Puppies are cute and cuddly and great fun. They are also a big responsibility that can’t be taken lightly.
Puppies that are treated well grow up to be social companions that protect you and show loyalty. They teach compassion, empathy and unconditional love. Not to mention patience and problem solving.
Things to think about when getting a puppy
Puppies grow up to be dogs of all shapes and sizes. Each one has their own unique set of traits and needs. Before you decide on your puppy make sure you do all the research to make sure that you are in a position to fill the needs of the dog it will become. For example, it may not be practical to keep a dog that needs regular exercise and a big yard in an apartment where you can’t regularly take them out.
Avoid giving a puppy as a gift to someone unless a lot of thought and research has gone into it.
If suitable, consider if adoption of a rescue. There are a lot of puppies and full-grown dogs that are surrendered to shelters who will make wonderful pets.
Get ready for your puppy
There are a few things you need to do when you have made the decision to get a puppy. You will have to puppy proof your home and garden. Anything that you do not want chewed, make sure you put it out of reach. Any plants that are toxic to your puppy have to be taken away from your house and garden.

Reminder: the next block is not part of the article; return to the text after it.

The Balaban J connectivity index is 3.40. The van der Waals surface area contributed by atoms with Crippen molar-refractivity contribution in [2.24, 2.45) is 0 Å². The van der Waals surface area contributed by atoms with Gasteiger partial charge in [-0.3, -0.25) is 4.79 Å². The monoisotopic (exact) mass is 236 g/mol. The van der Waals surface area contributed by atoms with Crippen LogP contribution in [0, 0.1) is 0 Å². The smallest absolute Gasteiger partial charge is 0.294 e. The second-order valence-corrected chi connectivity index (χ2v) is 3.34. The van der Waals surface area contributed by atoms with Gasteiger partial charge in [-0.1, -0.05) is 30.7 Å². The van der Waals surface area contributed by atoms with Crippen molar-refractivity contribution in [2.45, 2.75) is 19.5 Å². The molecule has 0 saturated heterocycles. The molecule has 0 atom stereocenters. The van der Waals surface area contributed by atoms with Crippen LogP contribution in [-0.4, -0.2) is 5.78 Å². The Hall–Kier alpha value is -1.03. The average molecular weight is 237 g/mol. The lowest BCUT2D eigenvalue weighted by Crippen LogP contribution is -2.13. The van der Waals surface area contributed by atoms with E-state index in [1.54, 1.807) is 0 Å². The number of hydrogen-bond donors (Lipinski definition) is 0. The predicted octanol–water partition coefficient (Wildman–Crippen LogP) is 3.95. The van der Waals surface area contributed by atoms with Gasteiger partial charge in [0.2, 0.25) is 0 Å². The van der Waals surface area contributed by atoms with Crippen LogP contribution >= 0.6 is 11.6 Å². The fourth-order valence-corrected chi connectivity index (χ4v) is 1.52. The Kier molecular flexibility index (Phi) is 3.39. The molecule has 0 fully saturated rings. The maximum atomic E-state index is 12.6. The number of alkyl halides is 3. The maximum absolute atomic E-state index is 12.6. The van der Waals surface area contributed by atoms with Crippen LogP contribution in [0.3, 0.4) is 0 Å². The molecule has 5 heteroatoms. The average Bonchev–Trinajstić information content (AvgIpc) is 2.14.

To make sure the transition goes smoothly for you and your new furry family member, here are a few things that you have to get before you bring puppy home.
- Bedding: Make sure that the bed you buy is big enough for puppy to grow into, is machine washable and hypoallergenic. Puppies need a safe and warm place to snuggle at bed time and to go to for a feeling of safety. It is probably to a good idea to get two beds, as a backup when one is in the wash. If possible, try to get a bed that is resistant to chewing.
- Puppy Crate: Puppy crates are important to help house train your puppy and to give them a place to go to for security and quiet. The crate you choose has to be big enough for your puppy to stand up and move around in. Speak to you vet about the pros and cons of a puppy crate. That way you can be sure whether or not it is right for you.
- Clothes: Depending on the climate where you live and your breed of dog you may need some puppy clothes. Always make sure your puppy is comfortable and make sure the clothes fit properly. Do not leave your dog’s clothes on in doors. Wash the clothes regularly.
- Collar and tag: Your puppy will need a collar. Keep in mind puppies grow quickly. Check the collar almost every day to make sure the fit is still good. The collar should not be able to slip off but you should be able to fit two fingers between the collar and your puppy’s neck. The tag should have your dog’s name and all your details on it. You have to have an ID tag on your puppy even after they are microchipped.
- Car safety gear: Depending on the size of your dog, the frequency with which you are travelling in the car with your dog, and the distances. There are various options for keeping your car clean and your dog safe in the car. Speak to your local pet store about the best options for you.